The Great Laxey Wheel or Lady Isabella (as she is also known) is the largest working waterwheel in the world. A brilliant example of Victorian engineering, she was built in 1854 to pump water from the Laxey mines. Today a climb to the top is rewarded with panoramic views across the Laxey Valley.
Snaefell Mountain Railway
Snaefell Mountain Railway is Britain’s only electric mountain railway. Fingers crossed that when we reach the summit it’s a clear day so we can see some of the Seven Kingdoms!
Exploring The West & South West
House of Manannan
The legendary sea god Manannan will guide you through the Island’s rich Celtic, Viking and maritime past. Journey through life-size reconstructions and film shows with atmospheric sounds and smells, see the replica Viking ship Odin’s Raven and discover a time when the Island was at the centre of a powerful sea kingdom.
Peel Castle is one of the Island’s foremost historic sites. The oldest structures within the castle walls date back to the 11th Century, when the castle was the ruling seat of the Norse Kingdom of Mann and the Isles, while the ruins of St German’s Cathedral date back to the 13th Century.
Step back in time and experience the peace and natural beauty of this traditional Manx crofting village. Step inside the cottages to find out how the crofters lived and get a taste of life in a typical 19th century Manx upland crofting community.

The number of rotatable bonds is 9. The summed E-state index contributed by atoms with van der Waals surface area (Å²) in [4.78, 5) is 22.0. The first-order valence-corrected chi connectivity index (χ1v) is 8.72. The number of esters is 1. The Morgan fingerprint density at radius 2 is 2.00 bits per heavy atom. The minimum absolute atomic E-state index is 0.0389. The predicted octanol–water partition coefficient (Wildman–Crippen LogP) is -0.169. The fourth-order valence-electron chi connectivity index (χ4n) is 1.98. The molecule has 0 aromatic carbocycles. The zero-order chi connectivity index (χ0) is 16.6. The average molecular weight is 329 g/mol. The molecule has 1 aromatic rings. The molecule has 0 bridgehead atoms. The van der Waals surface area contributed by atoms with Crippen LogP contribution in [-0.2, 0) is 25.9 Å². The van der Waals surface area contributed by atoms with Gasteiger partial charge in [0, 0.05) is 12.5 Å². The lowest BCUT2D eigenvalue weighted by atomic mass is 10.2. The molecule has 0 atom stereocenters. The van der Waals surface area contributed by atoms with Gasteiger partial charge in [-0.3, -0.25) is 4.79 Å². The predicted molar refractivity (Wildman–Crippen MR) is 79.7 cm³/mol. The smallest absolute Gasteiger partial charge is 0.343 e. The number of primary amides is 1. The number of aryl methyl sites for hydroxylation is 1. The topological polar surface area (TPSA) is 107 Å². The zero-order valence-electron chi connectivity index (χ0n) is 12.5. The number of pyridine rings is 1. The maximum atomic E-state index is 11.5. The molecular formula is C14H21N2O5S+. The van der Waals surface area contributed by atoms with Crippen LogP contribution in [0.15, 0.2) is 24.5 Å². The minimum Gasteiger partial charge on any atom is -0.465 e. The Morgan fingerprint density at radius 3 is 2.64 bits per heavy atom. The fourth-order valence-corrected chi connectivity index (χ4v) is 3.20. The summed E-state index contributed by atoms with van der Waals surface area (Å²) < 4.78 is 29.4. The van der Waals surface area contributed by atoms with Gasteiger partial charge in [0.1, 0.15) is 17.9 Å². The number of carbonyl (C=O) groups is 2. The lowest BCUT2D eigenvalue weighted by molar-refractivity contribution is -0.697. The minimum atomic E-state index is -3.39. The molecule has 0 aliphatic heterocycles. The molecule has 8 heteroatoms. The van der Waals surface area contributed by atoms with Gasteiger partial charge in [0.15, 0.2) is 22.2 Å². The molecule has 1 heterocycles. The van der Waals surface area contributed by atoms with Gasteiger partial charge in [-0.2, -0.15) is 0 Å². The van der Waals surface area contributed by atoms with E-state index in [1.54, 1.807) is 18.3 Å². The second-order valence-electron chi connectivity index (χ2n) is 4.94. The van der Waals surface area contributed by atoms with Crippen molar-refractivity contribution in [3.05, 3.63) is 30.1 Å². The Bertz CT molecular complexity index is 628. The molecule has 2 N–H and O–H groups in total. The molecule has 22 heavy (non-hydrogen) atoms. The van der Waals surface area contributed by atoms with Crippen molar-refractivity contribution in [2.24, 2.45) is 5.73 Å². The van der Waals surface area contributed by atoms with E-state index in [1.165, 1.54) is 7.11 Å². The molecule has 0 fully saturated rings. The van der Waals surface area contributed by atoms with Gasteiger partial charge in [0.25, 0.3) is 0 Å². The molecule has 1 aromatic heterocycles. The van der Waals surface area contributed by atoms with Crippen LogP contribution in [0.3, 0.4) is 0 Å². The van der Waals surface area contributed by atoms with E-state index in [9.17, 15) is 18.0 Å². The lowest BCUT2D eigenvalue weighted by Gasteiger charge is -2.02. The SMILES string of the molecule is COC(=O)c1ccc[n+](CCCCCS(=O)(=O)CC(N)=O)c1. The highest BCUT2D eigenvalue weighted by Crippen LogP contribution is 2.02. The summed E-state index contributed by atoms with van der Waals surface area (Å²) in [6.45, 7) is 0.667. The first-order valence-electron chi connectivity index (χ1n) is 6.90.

Calf of Man
The Calf of Man is a beautiful island, situated half a mile off the south-west coast of the Isle of Man offering spectacular ocean views. As a Nature Reserve and Bird Observatory, the Calf is the ideal location to study bird life, flora and fauna. Look out for the seals whilst enjoying a morning cup of tea or coffee.
Exploring The South East
A trip to Tynwald Hill, one of the Island’s most distinctive landmarks, will provide an insight into the Island’s strong identity. As a signal of the Isle of Man’s independence as a self-governing crown dependency, the four-tiered hill is thought to be made with soil from all of the Island’s 17 ancient parishes.
Castle Rushen is one of the best preserved medieval castles in Europe. Dating back to Viking times, its limestone bulk still dominates the skyline today. Interactive displays throughout the castle bring to life the sights, sounds and smells of the past.
The picturesque ruins of the Island’s only Cistercian monastery, founded in the 12th Century. Learn about archaeological work on the site through an interactive museum and stroll through the lovely gardens.
The Old House of Keys Parliament Square
A former home of the Manx Parliament restored to its 1866 appearance. In the debating chamber, visitors can ‘vote’ on the crucial issues which once faced Manx political figures. An intriguing glimpse into the history of the Isle of Man’s democracy.
The Old Grammar School
Offering a fascinating insight into the Island’s educational history, the Old Grammar School, formerly St Mary’s Chapel, was used as a schoolhouse from around 1570 and has many Victorian furnishings and fittings.
Any of our tours can be tailored to suit your particular groups requirements.
For further details please contact one of the team on 01225 764205 or firstname.lastname@example.org